Species Composition, Seasonal Variation and Roles of Anopheles Mosquitoes in the Transmission of Malaria in Koka villages, Central Ethiopia

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Addis Ababa University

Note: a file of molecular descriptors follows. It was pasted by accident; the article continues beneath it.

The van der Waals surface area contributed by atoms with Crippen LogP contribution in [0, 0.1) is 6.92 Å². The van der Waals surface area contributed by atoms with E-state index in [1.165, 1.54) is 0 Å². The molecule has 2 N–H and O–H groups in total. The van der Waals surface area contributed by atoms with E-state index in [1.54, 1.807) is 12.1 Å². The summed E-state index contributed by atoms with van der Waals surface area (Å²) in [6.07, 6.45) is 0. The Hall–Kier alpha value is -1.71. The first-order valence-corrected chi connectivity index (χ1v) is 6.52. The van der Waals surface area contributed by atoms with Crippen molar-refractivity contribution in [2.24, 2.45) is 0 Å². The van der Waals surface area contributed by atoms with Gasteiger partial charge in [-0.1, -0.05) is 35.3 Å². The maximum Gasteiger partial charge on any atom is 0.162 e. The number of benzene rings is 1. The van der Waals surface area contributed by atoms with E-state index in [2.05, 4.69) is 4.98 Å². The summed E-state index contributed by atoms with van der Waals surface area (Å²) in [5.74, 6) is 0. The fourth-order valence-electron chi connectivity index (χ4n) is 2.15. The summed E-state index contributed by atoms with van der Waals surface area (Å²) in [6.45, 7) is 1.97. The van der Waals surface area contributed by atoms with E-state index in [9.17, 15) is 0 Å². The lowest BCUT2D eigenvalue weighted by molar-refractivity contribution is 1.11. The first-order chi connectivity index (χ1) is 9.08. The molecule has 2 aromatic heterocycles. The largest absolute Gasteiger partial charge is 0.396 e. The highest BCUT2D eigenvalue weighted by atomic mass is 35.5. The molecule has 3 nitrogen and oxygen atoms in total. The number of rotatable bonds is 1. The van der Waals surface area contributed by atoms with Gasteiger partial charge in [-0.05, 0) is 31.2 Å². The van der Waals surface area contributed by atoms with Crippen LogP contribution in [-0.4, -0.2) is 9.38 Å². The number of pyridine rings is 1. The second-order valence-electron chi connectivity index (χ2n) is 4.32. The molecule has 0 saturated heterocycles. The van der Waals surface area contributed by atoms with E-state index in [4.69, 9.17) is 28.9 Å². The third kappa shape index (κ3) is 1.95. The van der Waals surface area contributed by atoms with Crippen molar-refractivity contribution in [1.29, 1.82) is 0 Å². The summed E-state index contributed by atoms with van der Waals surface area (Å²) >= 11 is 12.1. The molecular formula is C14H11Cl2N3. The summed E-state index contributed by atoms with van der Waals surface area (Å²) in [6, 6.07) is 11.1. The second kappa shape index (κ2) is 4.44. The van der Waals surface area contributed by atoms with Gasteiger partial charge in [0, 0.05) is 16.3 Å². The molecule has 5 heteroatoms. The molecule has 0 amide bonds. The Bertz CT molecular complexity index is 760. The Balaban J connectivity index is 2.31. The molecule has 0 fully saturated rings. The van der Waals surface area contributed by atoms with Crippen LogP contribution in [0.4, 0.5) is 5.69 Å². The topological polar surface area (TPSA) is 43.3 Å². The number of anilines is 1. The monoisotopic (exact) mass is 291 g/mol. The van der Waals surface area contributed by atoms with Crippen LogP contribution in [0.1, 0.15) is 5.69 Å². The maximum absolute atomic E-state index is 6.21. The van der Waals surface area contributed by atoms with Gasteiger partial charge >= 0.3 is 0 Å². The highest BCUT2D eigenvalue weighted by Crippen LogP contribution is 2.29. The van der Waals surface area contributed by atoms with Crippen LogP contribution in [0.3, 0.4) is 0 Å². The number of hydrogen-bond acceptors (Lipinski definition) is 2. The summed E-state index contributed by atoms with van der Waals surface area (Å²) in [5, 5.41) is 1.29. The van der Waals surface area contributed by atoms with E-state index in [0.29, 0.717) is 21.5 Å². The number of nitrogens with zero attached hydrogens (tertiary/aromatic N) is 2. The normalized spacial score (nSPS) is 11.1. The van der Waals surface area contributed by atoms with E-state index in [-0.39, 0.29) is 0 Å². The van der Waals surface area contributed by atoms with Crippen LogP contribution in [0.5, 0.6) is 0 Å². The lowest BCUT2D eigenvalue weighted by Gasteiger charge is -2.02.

Entomological studies on the species composition, seasonal variation and infection rates of Anopheles mosquitoes were conducted at four selected villages of Koka area, Central Ethiopia, between December 2006 and November 2007. Collection and identification of larvae of Anopheles from various breeding habitats during the study period indicated that there are three species, namely Anopheles gambiae s.l. (84.7%), An. pharoensis (14.4%) and An. squamosus (0.9%). Similarly, a total of 8, 279 adult anophelines mosquitoes representing three species were collected through indoor (7784) and outdoor (495) samplings. Overall, An. gambiae s.l. was the predominant species, making 90.1% of all collections followed by An. pharoensis (9.6%). Both species were abundant after the short rainy season and remained high through the wet season, and declined in the dry season. Peak indoor resting density was observed in May. The ratio of fed to half gravid and gravid combined for An. gambiae s.l. in indoor resting collection was 4.9:1, indicating high degree of exophily in the study area. This was also supported by high number of half-gravid and gravid An. gambiae s.l. in outdoor collection than indoor. Similarly, high exophilic behavior (3.5:1) for An. pharoensis was also observed. Of 662 An. gambiae s.l. and 246 An. pharoensis dissected from all collections; the average parous rate was 31.4% and 28.0%, respectively. None of the 208 parous An. gambiae s.l and 69 parous An. pharoensis analyzed by ELISA to detect sporozoite antigen of P. falciparum and P. vivax were found infected. This seems to support the parasitological data during the study period. Although no sporozoite infection rates was detected An. gambiae s.l. (presumably An. arabiensis) seems the principal vector of malaria in the area.